With three fast-track NCTJ centres reporting significant increases in the number of school leavers on their courses, Press Gazette spoke to a selection of the students who have opted to skip university and take the plunge into vocational training.
We revealed last week that some courses had seen the number of students straight from school more than treble since last year.
At Brighton’s Journalist Works, Kristy Barber is among eight other school leavers on the September course, which usually expects two or three.
She originally planned to start a journalism and media course at Middlesex University this autumn, but changed her mind after talking to some working journalists.
“They told me I needed an NCTJ qualification and Middlesex didn’t give me it,” she said.
“I did ask on my open day if they were NCTJ accredited, and if they did shorthand, but they said most people don’t use shorthand these days and I wouldn’t need the qualification.”
By the time Barber decided she needed to do a course with NCTJ accreditation, she was too late to apply for any university courses, so went in search of fast-track courses that would accept school leavers.
“I had a Google and found Journalist Works. It was not a very long course and was going to save me three years of uni’ and lot of debt. So I went for an assessment day and decided I was definitely going there instead of uni’.”
Having started at the beginning of the month, Barber is now enjoying her course and believes it will help her to become a feature writer or columnist.
In Bournemouth, Up To Speed Journalism’s September intake included 14 school leavers – up from six last year – on its course of 30.
Jonathan Bonell, 19, started on the course this week, and is enjoying the opportunity to learn on a vocational course.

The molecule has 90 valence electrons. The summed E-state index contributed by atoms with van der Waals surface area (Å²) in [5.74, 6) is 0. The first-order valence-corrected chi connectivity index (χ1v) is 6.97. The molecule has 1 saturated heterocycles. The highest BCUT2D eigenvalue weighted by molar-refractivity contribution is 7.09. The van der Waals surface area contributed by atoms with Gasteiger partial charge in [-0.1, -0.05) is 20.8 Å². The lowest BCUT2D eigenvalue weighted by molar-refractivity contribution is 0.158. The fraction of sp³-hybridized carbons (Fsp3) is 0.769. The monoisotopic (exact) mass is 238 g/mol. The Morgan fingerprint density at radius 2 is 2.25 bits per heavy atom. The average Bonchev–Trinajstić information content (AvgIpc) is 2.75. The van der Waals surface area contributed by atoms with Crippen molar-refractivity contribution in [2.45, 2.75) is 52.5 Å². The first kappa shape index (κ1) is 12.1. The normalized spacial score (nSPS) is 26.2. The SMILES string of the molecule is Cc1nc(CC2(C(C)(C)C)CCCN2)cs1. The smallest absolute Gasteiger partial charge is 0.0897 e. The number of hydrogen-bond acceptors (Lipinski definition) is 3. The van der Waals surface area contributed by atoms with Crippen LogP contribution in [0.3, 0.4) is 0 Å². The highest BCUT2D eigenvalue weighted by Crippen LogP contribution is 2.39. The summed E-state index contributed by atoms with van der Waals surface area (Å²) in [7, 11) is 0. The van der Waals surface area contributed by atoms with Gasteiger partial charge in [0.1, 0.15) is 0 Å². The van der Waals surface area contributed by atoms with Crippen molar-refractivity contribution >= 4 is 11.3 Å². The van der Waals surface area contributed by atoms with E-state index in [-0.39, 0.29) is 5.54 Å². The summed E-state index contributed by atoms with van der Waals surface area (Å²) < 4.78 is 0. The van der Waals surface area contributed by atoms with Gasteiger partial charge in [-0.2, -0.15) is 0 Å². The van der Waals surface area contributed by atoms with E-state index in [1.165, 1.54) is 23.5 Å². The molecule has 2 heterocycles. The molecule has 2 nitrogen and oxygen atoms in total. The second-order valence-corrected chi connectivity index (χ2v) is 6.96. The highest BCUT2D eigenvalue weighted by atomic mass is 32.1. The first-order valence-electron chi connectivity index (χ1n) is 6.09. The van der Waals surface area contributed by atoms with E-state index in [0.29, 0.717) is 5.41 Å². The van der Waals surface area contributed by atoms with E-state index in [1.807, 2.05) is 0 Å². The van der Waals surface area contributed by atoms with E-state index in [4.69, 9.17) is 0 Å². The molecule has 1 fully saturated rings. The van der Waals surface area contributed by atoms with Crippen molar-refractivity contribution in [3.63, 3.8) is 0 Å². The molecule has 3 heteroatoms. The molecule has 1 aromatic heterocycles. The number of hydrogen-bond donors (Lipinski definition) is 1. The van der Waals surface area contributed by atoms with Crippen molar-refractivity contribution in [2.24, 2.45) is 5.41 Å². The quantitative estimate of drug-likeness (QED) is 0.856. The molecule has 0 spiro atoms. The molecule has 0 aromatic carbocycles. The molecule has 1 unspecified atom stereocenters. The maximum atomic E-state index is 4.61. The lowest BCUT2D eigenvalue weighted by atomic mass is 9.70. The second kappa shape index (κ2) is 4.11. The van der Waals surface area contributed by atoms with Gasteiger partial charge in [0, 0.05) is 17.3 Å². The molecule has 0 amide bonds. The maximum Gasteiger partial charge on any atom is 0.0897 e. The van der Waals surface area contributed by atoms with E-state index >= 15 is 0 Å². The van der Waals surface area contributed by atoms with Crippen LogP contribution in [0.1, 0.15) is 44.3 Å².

“I didn’t want to do another three years of education, so I started browsing alternatives,” he said.
“The fact that it’s only six months is a big factor for me, and also the fact it’s in a work environment is also important.
“At university, I think you’d learn journalism, but you wouldn’t learn how the actual newsroom works.
“For me, I thought it would be a better option than going to university because I didn’t have my heart set on it – it’s a lot of money and a lot of time, and I feel that you do have to be 100 per cent sure.
“When I saw this course I was sold straight away.”
At Up To Speed, trainees learn the base modules – reporting, shorthand, public affairs, law and court reporting – for 12 weeks in the offices of Bournemouth’s Daily Echo, before specialising in the second term of eight weeks.
Bonell plans to specialise in sports journalism.
He said: “I’ve grown up loving sport and I’ve always loved English, and I want to put the two together. For me, it’s a much better option than university.”
Joining him on the course is Peter Summers, 17, who plans to specialise in photojournalism.
Summers did consider university – he got the grades he needed and, coming from Scotland, fee increases were not a factor – but decided against it.
“I want to do my training and get out into the world of work. This course is hands-on and that’s why I wanted to do it,” he said.
“I’d prefer to start working rather than just be in a lecture hall every day – and that’s what attracted me to the NCTJ.”
Summers, who is already a freelance photographer at the Northern Scot, had planned to train as a photographer at the RAF until he broke his back two years ago.
He said: “My school’s course director recommended the NCTJ and then I spoke to some professional photographers, who’d already passed it, and they suggested it was the best way into press photography.”
In Newcastle, Sophie Brownson started on Press Association’s NCTJ course earlier this month and believes she has made the right choice, having enjoyed the experience so far. If things don’t go to plan, she has a deferred place waiting for her at Newcastle University.
She said: “I was always interested in being a journalist at the back of my mind and did apply for journalism and English degrees, but I wouldn’t have gotten the NCTJ, which I was told was important."